Expo Chicago foregrounds the city’s Argentine connections


The cities of Chicago and Buenos Aires share histories as major ports, railway hubs and meatpacking centres. “If you start looking, there are a lot of similarities in terms of how they were built,” says the Argentine collector and patron Benedicta Badia Nordenstahl. “For me, the important thing is that art has a strong place of resistance in Chicago and Argentina.”

Based in Chicago, where she returned in 2022 after a five-year sojourn in Singapore, Nordenstahl has been campaigning for Argentines to visit the Midwestern city, whose population is nearly 30% Latino, and experience its art scene. “It wasn’t by chance that I chose Chicago,” she says. “It is a city of doers. A Latin American can feel very comfortable here.”

In part due to her networking, Argentina’s presence is felt at this year’s Expo Chicago art fair, where three galleries from Buenos Aires are showing work for the first time. Barro, Piedras and Isla Flotante are exhibiting as part of the fair’s Exposure section, which focuses on emerging and younger galleries and is this year curated by Aimé Iglesias Lukin, the Buenos Aires-born director and chief curator of visual arts at Americas Society in New York.

“We were very much surprised about the deep knowledge of Latin American art and its main references within the Chicago art scene—for sure, part of the amazing work of the MCA,” says Isla Flotante’s director, Leopol Jose Maria Mones Cazon. “Hopefully, our first participation is the first of many.” At Expo, the gallery will present works by artists including Rosario Zorraquín, who is creating a site-specific work, and Mariela Scafati, who had a sculpture acquired by the Museum of Contemporary Art (MCA) Chicago in 2019.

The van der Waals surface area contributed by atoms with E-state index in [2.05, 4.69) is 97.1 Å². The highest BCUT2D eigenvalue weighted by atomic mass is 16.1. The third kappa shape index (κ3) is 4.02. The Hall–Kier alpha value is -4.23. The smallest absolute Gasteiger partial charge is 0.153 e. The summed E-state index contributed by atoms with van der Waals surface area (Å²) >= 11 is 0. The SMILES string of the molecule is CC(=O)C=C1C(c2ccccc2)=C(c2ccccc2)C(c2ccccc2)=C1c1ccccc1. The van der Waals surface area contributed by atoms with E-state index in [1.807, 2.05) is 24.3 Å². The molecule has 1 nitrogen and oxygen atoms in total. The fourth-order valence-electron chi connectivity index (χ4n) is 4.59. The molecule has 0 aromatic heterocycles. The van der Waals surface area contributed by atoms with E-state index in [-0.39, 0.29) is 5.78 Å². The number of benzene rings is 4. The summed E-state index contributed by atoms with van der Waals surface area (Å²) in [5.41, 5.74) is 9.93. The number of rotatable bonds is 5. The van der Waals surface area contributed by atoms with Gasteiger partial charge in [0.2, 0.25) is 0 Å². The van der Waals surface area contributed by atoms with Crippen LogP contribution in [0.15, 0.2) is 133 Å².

Expanding networks

It was Nordenstahl, a friend of Cazon’s, who introduced Scafati’s art to Naomi Beckwith, the then senior curator at the MCA Chicago. “I’m tying the knots. I’m a people connector,” Nordenstahl says. “I want to bring as many ambassadors of Argentina who understand the context.”

She’s convinced several Argentine collectors to attend this year’s fair; worked with the Argentine consulate general in Chicago to organise tours for local Argentines; and arranged for Agustín Díez Fischer, the director of the archive and research centre Espigas Foundation in Buenos Aires, to speak at the Curatorial Forum co-hosted by Expo Chicago and Independent Curators International. The forum’s keynote speaker— the director of the Museo de Arte Moderno de Buenos Aires, Victoria Noorthoorn—is also in Nordenstahl’s close circle.

More connections will be made at Nordenstahl’s own home, an industrial loft in the nearby River North neighbourhood, where a rehang of her collection, viewable through docent tours, is in dialogue with Expo’s Exposure section.

“We’re developing programming that may facilitate people to understand Argentine or Latin American art in a more holistic way,” she says. “The galleries in Argentina mostly don’t sell art like warm bread, or a luxury item, without thinking. You cannot disengage Argentine art from its changemaking and resistance. I believe collecting is a social responsibility and a political exercise.”


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